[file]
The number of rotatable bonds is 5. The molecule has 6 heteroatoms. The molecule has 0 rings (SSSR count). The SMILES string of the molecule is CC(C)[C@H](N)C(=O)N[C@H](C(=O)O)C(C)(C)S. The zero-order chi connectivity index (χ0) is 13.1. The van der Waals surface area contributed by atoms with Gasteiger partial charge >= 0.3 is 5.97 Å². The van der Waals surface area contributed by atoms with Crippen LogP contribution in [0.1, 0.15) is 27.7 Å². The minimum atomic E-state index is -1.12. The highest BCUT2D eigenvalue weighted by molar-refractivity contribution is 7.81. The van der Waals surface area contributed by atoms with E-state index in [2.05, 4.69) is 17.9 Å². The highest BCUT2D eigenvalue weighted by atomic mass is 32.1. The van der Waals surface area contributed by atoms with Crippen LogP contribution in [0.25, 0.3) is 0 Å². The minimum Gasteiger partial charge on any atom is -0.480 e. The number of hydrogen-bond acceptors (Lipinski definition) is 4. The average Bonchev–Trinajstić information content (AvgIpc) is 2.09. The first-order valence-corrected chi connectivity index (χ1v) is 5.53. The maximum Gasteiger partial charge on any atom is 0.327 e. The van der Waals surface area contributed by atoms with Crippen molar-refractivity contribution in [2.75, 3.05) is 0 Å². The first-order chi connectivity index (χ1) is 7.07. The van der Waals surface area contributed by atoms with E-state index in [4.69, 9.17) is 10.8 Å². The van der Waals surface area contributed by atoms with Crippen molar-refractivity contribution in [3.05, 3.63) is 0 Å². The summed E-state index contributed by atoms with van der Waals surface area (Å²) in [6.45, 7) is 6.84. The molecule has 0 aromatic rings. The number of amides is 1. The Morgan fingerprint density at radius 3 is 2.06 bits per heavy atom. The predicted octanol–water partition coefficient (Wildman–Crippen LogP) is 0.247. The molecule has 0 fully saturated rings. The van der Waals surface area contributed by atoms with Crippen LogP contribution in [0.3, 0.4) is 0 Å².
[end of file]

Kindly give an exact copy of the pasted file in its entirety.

The number of rotatable bonds is 5. The molecule has 6 heteroatoms. The molecule has 0 rings (SSSR count). The SMILES string of the molecule is CC(C)[C@H](N)C(=O)N[C@H](C(=O)O)C(C)(C)S. The zero-order chi connectivity index (χ0) is 13.1. The van der Waals surface area contributed by atoms with Gasteiger partial charge >= 0.3 is 5.97 Å². The van der Waals surface area contributed by atoms with Crippen LogP contribution in [0.1, 0.15) is 27.7 Å². The minimum atomic E-state index is -1.12. The highest BCUT2D eigenvalue weighted by molar-refractivity contribution is 7.81. The van der Waals surface area contributed by atoms with E-state index in [2.05, 4.69) is 17.9 Å². The highest BCUT2D eigenvalue weighted by atomic mass is 32.1. The van der Waals surface area contributed by atoms with Crippen LogP contribution in [0.25, 0.3) is 0 Å². The minimum Gasteiger partial charge on any atom is -0.480 e. The number of hydrogen-bond acceptors (Lipinski definition) is 4. The average Bonchev–Trinajstić information content (AvgIpc) is 2.09. The first-order valence-corrected chi connectivity index (χ1v) is 5.53. The maximum Gasteiger partial charge on any atom is 0.327 e. The van der Waals surface area contributed by atoms with Crippen molar-refractivity contribution in [2.75, 3.05) is 0 Å². The first-order chi connectivity index (χ1) is 7.07. The van der Waals surface area contributed by atoms with E-state index in [4.69, 9.17) is 10.8 Å². The van der Waals surface area contributed by atoms with Crippen molar-refractivity contribution in [3.05, 3.63) is 0 Å². The summed E-state index contributed by atoms with van der Waals surface area (Å²) in [6.45, 7) is 6.84. The molecule has 0 aromatic rings. The number of amides is 1. The Morgan fingerprint density at radius 3 is 2.06 bits per heavy atom. The predicted octanol–water partition coefficient (Wildman–Crippen LogP) is 0.247. The molecule has 0 fully saturated rings. The van der Waals surface area contributed by atoms with Crippen LogP contribution in [0.3, 0.4) is 0 Å².